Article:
You may consider using RUVSeq. Here is an excerpt from the 2013 Nature Biotechnology publication:
We evaluate the performance of the External RNA Control Consortium (ERCC) spike-in controls and investigate the possibility of using them directly for normalization. We show that the spike-ins are not reliable enough to be used in standard global-scaling or regression-based normalization procedures. We propose a normalization strategy, called remove unwanted variation (RUV), that adjusts for nuisance technical effects by performing factor analysis on suitable sets of control genes (e.g., ERCC spike-ins) or samples (e.g., replicate libraries).
RUVSeq essentially fits a generalized linear model (GLM) to the expression data, where your expression matrix $Y$ is a $m$ by $n$ matrix, where $m$ is the number of samples and $n$ the number of genes. The model boils down to
$Y = X*\beta + Z*\gamma + W*\alpha + \epsilon$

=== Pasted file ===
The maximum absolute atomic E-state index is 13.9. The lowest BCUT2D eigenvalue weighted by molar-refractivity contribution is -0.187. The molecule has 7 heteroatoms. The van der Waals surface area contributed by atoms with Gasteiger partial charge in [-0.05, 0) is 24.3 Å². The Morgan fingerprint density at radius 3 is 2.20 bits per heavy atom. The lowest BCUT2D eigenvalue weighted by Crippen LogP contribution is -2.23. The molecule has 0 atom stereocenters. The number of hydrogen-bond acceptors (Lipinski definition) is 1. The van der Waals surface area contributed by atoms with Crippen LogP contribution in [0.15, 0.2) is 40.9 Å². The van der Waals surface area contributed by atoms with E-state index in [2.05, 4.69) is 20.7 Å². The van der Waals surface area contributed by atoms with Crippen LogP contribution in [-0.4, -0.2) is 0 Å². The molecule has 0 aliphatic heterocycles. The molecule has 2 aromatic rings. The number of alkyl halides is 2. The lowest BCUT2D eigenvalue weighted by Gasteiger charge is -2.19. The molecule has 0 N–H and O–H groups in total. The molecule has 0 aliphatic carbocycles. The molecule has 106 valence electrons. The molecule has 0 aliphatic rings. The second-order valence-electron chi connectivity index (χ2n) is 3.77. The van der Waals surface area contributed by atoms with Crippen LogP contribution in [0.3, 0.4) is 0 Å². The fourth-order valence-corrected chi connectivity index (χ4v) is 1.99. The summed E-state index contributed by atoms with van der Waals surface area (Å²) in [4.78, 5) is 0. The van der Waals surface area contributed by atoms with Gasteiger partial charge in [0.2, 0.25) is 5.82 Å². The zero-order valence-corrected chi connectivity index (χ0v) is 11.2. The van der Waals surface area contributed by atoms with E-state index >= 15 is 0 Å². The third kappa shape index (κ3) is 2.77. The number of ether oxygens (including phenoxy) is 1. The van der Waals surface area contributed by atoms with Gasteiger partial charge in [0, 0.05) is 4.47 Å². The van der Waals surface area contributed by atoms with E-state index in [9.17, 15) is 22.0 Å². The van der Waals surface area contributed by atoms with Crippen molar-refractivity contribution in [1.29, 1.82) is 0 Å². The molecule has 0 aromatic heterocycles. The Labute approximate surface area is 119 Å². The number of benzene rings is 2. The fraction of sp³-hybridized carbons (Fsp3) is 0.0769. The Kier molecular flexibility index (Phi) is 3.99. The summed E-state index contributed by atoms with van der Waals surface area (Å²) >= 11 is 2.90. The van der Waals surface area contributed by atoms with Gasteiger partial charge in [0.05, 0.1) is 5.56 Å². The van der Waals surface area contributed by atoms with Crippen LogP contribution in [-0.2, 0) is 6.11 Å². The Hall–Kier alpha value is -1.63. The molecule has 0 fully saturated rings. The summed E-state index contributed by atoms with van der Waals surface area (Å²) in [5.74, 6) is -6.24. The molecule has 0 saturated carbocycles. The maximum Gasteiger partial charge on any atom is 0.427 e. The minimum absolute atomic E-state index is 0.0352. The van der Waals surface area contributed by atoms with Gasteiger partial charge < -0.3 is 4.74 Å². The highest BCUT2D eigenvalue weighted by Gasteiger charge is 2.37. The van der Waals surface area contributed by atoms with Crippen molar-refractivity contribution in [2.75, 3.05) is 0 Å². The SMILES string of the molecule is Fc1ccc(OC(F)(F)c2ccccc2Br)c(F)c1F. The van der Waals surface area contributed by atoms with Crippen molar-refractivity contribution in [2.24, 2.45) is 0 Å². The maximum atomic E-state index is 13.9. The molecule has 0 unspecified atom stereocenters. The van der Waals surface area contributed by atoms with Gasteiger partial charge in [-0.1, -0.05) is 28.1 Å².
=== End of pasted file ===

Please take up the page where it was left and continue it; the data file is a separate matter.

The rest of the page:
where $X$ describes the conditions of interest (e.g., treatment vs. control), $Z$ describes observed covariates (e.g., gender) and $W$ describes unobserved covariates (e.g., batch, temperature, lab). $\beta$, $\gamma$ and $\alpha$ are parameter matrices which record the contribution of $X$, $Z$ and $W$, and $\epsilon$ is random noise. For subset of carefully selected genes (e.g., ERCC spike-ins, housekeeping genes, or technical replicates) we can assume that $X$ and $Z$ are zero, and find $W$ - the "unwanted variation" in your sample.